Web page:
Is Ferrari Cutting Corners Or Is This An Act Of Brilliance?


It's all about cutting production costs.

In case you didn’t know, developing and designing cars is ridiculously expensive. To help rein in costs, automakers have been engineering what are called modular platforms, essentially a single platform that be easily and relatively cheaply modified to underpin several models. Volkswagen was the first to adopt this strategy with its MQB architecture. And now we’re hearing that Ferrari wants to as well. But Ferrari is anything but a mainstream brand like VW. Would this cheapen the Italian supercar builder?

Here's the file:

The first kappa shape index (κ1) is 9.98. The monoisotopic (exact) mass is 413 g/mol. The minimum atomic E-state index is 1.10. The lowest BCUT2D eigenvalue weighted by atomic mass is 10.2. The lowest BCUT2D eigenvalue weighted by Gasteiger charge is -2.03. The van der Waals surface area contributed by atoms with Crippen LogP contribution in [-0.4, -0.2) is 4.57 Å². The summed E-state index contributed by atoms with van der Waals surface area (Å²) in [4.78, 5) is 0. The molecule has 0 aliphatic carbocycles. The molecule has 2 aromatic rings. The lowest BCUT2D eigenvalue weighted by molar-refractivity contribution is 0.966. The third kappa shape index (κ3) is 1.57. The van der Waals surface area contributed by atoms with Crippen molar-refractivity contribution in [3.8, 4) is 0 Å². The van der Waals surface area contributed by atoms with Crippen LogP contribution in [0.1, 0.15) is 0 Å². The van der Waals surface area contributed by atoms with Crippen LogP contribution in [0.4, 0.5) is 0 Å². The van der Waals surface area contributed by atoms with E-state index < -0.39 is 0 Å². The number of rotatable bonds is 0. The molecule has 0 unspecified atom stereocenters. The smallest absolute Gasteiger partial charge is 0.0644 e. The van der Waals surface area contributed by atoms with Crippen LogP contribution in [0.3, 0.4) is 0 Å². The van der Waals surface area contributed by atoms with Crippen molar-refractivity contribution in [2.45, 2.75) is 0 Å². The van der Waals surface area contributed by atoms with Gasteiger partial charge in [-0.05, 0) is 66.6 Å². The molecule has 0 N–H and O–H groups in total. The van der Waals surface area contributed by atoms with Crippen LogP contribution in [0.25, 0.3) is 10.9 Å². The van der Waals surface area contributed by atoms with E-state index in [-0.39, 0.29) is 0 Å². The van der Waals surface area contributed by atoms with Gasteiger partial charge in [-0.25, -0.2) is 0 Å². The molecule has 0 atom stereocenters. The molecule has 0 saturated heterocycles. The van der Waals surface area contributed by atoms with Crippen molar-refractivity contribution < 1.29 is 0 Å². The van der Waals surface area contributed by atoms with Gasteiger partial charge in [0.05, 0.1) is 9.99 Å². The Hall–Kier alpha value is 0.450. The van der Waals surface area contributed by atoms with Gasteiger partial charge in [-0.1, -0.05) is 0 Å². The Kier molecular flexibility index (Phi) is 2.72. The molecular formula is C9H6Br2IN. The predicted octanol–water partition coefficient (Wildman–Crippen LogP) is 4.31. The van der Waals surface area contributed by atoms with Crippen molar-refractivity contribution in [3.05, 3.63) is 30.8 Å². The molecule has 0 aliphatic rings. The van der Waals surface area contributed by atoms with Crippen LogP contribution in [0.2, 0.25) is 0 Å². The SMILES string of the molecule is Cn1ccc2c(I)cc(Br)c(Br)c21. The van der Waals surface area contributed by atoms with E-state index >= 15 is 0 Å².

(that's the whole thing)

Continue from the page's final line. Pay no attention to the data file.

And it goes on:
According to a report from Automobile, Ferrari is set to launch a new modular vehicle architecture that’ll serve as the basis for most of its future models, except special edition one-offs. This strategy will cut costs and improve production flexibility. The architecture can be modified for both front- and mid-engine vehicles. Electronic systems, engines, gearboxes, and suspension setups can be "swapped in and out with ease." Which Ferrari will be the first platform recipient? The next California, due in 2017, and it’ll also debut a new design language – "more extroverted, more aggressive, and more radical." The California will also become more track-focused but will keep its folding hardtop. And yes, an entry-level Ferrari Dino is still in the works.

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